Up until the June 2009 issue, I’ve had very few complaints with the UC Berkeley Wellness Letter. They’re a pretty conservative publication but they’ve had interesting articles and have seemed to be pretty balanced, until this issue.
In the Wellness made easy section on the last page, they published this:
Avoid “herbal” or “natural” weight-loss supplements. The FDA recently warned that dozens of products contain hidden and potentially hazardous drugs such as diuretics or laxatives, or else risky prescription anti-obesity medication, often combined with a witch’s brew of other ingredients. The supplements are usually sold on the Internet, but some, such as StarCaps (now recalled) are also sold in health-food stores and drugstores. Most are made in China. There are no safe and effective dietary supplements for long-term weight loss.
Wow. So many things pop off the page in this blurb, the most upsetting being the combination of “witch’s brew” and “made in China”. I checked this out by having some folks I know read the article to see what their reaction was. They all looked at me and asked a version of the same question “Are the herbal formulae you prescribe safe?”.
The answer is an emphatic “Yes!” followed by a longer explanation of how, as a licensed acupuncturist in California I have been trained in prescribing these substances and how I buy my teapills (pre-packaged herbal formulae) from manufacturers who meet and exceed GMP standards.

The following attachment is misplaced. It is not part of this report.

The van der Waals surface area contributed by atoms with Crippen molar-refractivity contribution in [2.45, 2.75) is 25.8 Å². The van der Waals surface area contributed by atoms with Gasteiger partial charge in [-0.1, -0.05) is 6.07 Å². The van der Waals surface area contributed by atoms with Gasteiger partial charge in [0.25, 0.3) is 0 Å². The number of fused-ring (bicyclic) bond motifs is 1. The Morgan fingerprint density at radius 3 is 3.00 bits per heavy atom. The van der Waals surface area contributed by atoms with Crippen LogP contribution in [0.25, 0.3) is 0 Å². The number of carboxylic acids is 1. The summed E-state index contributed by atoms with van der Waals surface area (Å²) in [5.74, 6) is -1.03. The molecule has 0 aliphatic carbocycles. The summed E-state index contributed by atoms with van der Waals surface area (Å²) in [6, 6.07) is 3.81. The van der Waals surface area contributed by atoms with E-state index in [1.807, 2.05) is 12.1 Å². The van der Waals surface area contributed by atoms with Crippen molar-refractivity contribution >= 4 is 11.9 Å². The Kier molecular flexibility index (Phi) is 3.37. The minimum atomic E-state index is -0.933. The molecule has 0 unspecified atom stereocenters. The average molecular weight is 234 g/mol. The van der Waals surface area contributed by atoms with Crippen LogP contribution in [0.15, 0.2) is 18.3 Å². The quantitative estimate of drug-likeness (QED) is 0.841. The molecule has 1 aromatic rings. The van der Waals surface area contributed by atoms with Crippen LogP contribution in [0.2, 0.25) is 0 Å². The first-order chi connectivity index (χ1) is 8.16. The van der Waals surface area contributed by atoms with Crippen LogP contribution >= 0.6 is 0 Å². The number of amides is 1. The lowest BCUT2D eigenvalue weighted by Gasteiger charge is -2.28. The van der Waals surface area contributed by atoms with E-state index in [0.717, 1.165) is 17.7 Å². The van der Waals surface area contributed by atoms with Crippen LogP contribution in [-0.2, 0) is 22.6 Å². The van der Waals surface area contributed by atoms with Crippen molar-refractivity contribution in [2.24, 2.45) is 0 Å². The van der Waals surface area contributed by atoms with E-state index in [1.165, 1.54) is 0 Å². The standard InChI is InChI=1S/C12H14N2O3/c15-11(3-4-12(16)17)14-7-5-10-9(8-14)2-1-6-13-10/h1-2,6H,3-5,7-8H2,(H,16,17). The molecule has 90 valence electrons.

As a practitioner of Traditional Oriental Medicine, I have an uphill battle in America. My patients know the medicine works; herbs, acupuncture, dietary advice, lifestyle advice, exercise; they all work together to help my patients become healthier. But when publications like the UC Berkeley Wellness Letter start throwing these scary phrases around, it has a strong impact on people who could benefit from T.O.M. but are hesitant.
This is what I sent to the Editors of the Wellness Letter:
I am a California licensed acupuncturist and I wanted to register my disappointment with the “Avoid ‘herbal’ or ‘natural’ weight loss supplements” article in the Wellness made easy section of the June 2009 issue.
I don’t object to the information, but I am offended by the phrasing “. . . combined with a witch’s brew. . . “.
Part of my training is to concoct prescriptions by combining substances in the Materia Medica of my profession, something I was extensively trained in and have earned the rights and privilege to do by passing the most comprehensive and difficult licensing examination in the country.
Just because your authours don’t understand the theories behind the substances in the offending products, doesn’t mean they’re ineffectual or dangerous.